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December 17, 2010

USC Trying To Avoid Another Big-Play Receiver

None of Florida State's four main wide receivers are that threatening by themselves. As a group, they're dangerous, with Bert Reed, Taiwan Easterling and Willie Haulstead each over 500 yards for the season and Rodney Smith only 64 yards from the same plateau. There's not one receiver that is really the one name that South Carolina will have to contain during the Chick-fil-A Bowl.

Of course, Adam Mims, Denarius Moore and Chris Matthews weren't names, either.

The battered secondary of the No. 19 Gamecocks is trying to regroup after a disastrous showing in the SEC Championship Game. Auburn's Darvin Adams became the latest receiver to have a one-man highlight reel against USC, catching seven passes for 217 yards and two touchdowns -- in the first half.

The No. 23 Seminoles, especially if they have a fully healthy Christian Ponder at quarterback, no doubt know about the Gamecocks' hefty struggles against the pass and will be trying to place one of their top four receivers into the company of others. USC has allowed seven receivers to catch at least 100 yards this season, with three going for at least 200.

The Gamecocks are trying to answer by simply getting back to basics. Fourteen games into the season, the coaches feel a switch to a new system wouldn't be wise; plus, the Auburn game film revealed mass breakdowns in assignments and execution, not so much the scheme.

"Not going to do anything new, definitely not going to do anything new," said Lorenzo Ward, overseer of the secondary, on Thursday. "Try to figure out why we played the way we played. Guys just didn't execute the way they had been executing in practice."

It has been a recurring problem the Gamecocks thought they had repaired, judging from the three opponents before Auburn. Only Clemson had a receiver break loose (DeAndre Hopkins had 124 yards and a touchdown on seven receptions) but that was certainly excusable considering the result -- Hopkins' TD was the Tigers' only score and USC ran off 29 unanswered points to easily take the victory.

But after Adams and Auburn filleted the Gamecocks in Atlanta, USC realized that the plays and coverage the secondary had made against Troy, Florida and Clemson were more the result of the opponent not throwing downfield, not necessarily the defense playing up to the challenge. Only the Trojans' offense could really be considered a downfield threat, and USC was content to let Troy attempt it, considering it was ahead 56-7 at halftime.

Adams did what Mims, Matthews and Moore did before him. Furman's Mims caught 10 passes for 202 yards, Matthews had 12 for 177 in a loss to Kentucky, Moore had six for 228 in a win over Tennessee.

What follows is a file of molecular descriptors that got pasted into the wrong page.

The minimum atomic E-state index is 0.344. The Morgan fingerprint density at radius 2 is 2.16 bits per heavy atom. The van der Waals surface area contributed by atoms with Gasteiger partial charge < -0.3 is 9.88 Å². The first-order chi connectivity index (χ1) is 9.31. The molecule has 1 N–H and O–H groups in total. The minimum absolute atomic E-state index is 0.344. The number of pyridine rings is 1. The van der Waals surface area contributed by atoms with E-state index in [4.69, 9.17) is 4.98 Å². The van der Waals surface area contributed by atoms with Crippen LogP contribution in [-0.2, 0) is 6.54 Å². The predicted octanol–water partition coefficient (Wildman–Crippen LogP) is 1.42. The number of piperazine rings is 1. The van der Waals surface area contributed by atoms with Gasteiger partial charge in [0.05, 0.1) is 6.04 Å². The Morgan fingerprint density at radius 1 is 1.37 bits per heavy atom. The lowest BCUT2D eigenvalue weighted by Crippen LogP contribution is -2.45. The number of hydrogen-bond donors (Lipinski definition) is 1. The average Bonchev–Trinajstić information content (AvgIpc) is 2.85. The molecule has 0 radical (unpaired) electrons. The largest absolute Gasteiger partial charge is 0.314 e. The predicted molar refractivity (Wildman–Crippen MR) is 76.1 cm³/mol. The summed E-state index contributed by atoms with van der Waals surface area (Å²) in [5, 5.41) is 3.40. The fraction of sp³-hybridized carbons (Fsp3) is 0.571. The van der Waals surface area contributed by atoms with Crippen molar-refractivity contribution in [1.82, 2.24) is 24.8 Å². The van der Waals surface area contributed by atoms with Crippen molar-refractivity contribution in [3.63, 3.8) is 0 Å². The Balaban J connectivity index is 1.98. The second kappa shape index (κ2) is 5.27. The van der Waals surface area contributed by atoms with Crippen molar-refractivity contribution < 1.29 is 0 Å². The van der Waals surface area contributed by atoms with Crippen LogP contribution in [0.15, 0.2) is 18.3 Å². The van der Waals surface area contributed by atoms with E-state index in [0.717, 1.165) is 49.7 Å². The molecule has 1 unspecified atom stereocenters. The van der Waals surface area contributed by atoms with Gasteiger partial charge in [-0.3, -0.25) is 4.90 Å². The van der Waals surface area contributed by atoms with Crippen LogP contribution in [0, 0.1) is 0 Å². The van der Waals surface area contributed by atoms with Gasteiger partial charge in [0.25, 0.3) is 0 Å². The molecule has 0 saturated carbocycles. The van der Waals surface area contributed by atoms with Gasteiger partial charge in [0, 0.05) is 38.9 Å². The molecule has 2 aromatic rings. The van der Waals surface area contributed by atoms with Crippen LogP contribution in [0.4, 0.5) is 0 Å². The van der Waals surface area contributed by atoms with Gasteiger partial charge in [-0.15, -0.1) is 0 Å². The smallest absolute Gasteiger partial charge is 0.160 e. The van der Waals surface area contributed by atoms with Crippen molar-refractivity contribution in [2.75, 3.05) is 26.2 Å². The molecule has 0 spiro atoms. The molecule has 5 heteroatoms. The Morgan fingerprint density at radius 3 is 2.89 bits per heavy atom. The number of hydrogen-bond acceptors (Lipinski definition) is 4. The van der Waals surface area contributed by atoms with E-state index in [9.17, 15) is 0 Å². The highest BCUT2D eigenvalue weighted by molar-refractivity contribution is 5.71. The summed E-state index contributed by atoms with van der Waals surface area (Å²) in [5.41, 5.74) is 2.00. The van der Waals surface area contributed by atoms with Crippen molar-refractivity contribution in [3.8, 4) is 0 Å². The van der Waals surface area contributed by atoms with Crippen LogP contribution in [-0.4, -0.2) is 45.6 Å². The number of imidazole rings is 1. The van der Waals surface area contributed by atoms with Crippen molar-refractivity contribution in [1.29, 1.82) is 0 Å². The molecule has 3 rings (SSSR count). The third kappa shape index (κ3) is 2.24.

Then there were Alabama's Julio Jones, who had eight for 118 yards, and Arkansas' Cobi Hamilton, with seven for 111. Another Razorback, Jarius Wright, was close to the century mark with four catches for 88 yards.

The head-scratching never ceased. The Gamecocks had done a wonderful job on Southern Miss' DeAndre Brown in the season-opener, Brown getting four catches for 65 yards only after the 41-13 rout was well on its way. Then against Georgia, USC didn't have to face A.J. Green, but even after Kris Durham caught three passes for 76 yards, the Gamecocks didn't allow any touchdowns and won the game.

So what went wrong against Auburn? Hardly any pass-rush, for one, but otherwise the same problems that have plagued the Gamecocks -- cover men are not covering.

"We didn't execute our game plan, and they did," said corner Stephon Gilmore, who was picked on by Cameron Newton and never got to get even. "We watched it twice, but coach told us to put that behind us and get focused on the Florida State game."

Akeem Auguste felt Gilmore's pain as well. It was he that was caught watching instead of covering, as a deflected Hail Mary pass was caught by Adams in the end zone, and Newton later hurdled Auguste on a run.

"We watched a little bit of the Auburn. It's past us now," Auguste said. "At the same time, I'm still thinking about it."

Ponder and the Seminoles represent a significant threat. Their offense can come at a team in several different ways, no one player getting the bulk of the catches or rushing attempts. The Gamecocks' run defense has been grand, but the pass defense hasn't -- and the opponent surely knows it.

But USC has one more chance to fix what is wrong.

"Guys weren't playing their assignments. They beat us real good," insisted corner Brandan Davis. "Not a new plan, just executing. It was depressing, but we're going to be all right. Looking forward to Florida State."

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